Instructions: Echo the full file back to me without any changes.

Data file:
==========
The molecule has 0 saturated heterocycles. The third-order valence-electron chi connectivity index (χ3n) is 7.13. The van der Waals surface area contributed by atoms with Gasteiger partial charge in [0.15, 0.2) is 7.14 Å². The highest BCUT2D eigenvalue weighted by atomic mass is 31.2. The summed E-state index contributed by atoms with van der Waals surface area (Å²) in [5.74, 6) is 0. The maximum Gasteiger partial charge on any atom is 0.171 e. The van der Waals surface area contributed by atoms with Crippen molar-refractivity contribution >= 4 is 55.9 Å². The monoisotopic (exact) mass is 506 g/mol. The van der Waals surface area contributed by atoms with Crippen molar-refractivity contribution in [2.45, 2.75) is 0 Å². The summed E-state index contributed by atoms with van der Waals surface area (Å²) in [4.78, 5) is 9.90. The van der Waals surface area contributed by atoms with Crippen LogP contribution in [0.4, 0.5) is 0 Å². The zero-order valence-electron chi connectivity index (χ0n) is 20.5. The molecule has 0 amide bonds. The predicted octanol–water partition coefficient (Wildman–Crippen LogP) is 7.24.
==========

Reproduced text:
The molecule has 0 saturated heterocycles. The third-order valence-electron chi connectivity index (χ3n) is 7.13. The van der Waals surface area contributed by atoms with Gasteiger partial charge in [0.15, 0.2) is 7.14 Å². The highest BCUT2D eigenvalue weighted by atomic mass is 31.2. The summed E-state index contributed by atoms with van der Waals surface area (Å²) in [5.74, 6) is 0. The maximum Gasteiger partial charge on any atom is 0.171 e. The van der Waals surface area contributed by atoms with Crippen molar-refractivity contribution >= 4 is 55.9 Å². The monoisotopic (exact) mass is 506 g/mol. The van der Waals surface area contributed by atoms with Crippen molar-refractivity contribution in [2.45, 2.75) is 0 Å². The summed E-state index contributed by atoms with van der Waals surface area (Å²) in [4.78, 5) is 9.90. The van der Waals surface area contributed by atoms with Crippen LogP contribution in [0.4, 0.5) is 0 Å². The zero-order valence-electron chi connectivity index (χ0n) is 20.5. The molecule has 0 amide bonds. The predicted octanol–water partition coefficient (Wildman–Crippen LogP) is 7.24.